During the 19th century, Colt firearms was one of the leading manufacturers of black powder revolvers. Colt mass produced these revolvers until 1873, when the introduction of smokeless powder and self-contained cartridges made black powder pistols obsolete. The resurgence of these pistols came in 1958, when Italian firearm manufacturers introduced a replica of the 1951 Colt Navy revolver. When these pistols were heavily featured in the Italian "spaghetti" westerns of the 1960s and interest in the revolvers increased, a collaborative effort between Colt and subcontractor Lou Imperato (who was largely responsible for the original replicas) formed and continued until 1993 when Imperato founded Colt Black Powder Arms (which produced the third-generation revolvers until 2002).
Establish the model of the revolver that you're trying to identify. Second generation revolvers included the 1851 Navy, the 1860 Army and the Dragoon revolver. Additional models were introduced as third-generation Black powder revolvers, so if your revolver is one of the three models cited above, that narrows it down. The majority of Colt black powder revolvers, produced in the 20th century, are second generation.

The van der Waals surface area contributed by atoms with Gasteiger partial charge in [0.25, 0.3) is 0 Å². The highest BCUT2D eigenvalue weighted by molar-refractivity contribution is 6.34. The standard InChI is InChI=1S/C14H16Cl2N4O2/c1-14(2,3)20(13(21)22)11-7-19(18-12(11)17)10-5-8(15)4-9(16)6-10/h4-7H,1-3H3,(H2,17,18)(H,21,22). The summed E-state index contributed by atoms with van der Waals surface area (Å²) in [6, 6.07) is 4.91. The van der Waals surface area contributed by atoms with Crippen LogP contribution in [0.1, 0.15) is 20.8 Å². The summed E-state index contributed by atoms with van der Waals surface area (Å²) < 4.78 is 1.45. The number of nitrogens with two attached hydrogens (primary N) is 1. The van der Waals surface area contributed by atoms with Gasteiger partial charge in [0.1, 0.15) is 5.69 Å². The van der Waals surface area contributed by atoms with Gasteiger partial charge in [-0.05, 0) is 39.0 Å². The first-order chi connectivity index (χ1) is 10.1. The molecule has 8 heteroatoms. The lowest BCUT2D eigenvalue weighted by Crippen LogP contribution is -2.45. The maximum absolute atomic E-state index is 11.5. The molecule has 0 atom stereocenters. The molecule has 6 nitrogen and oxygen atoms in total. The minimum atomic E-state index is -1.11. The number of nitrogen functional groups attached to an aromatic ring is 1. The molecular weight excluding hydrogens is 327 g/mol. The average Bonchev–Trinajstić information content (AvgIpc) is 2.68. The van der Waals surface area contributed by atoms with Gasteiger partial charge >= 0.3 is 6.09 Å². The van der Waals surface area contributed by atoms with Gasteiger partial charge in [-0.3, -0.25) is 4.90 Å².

Examine the revolvers back-strap for an engraved signature from Samuel Colt. If your revolver has such a signature, then it is not the second generation, it is a third generation. The third generation revolvers were also called the Signature Series and were produced by the same Italian manufacturers to Colt's high standards. A large number of third-generation revolvers were produced as commemorative models.
Further identify your revolver as "C" or "F" series. If the original box that your revolver came in is black cardboard and features Samuel Colt's portrait and signature on the label, then your revolver is the second generation "F" series. If you have an 1851 Navy revolver with a serial number from 4201 to 25099 or a Dragoon numbered 20901 to 25099, then they are "C" Series models. All 1860 Army revolvers are "F" series.
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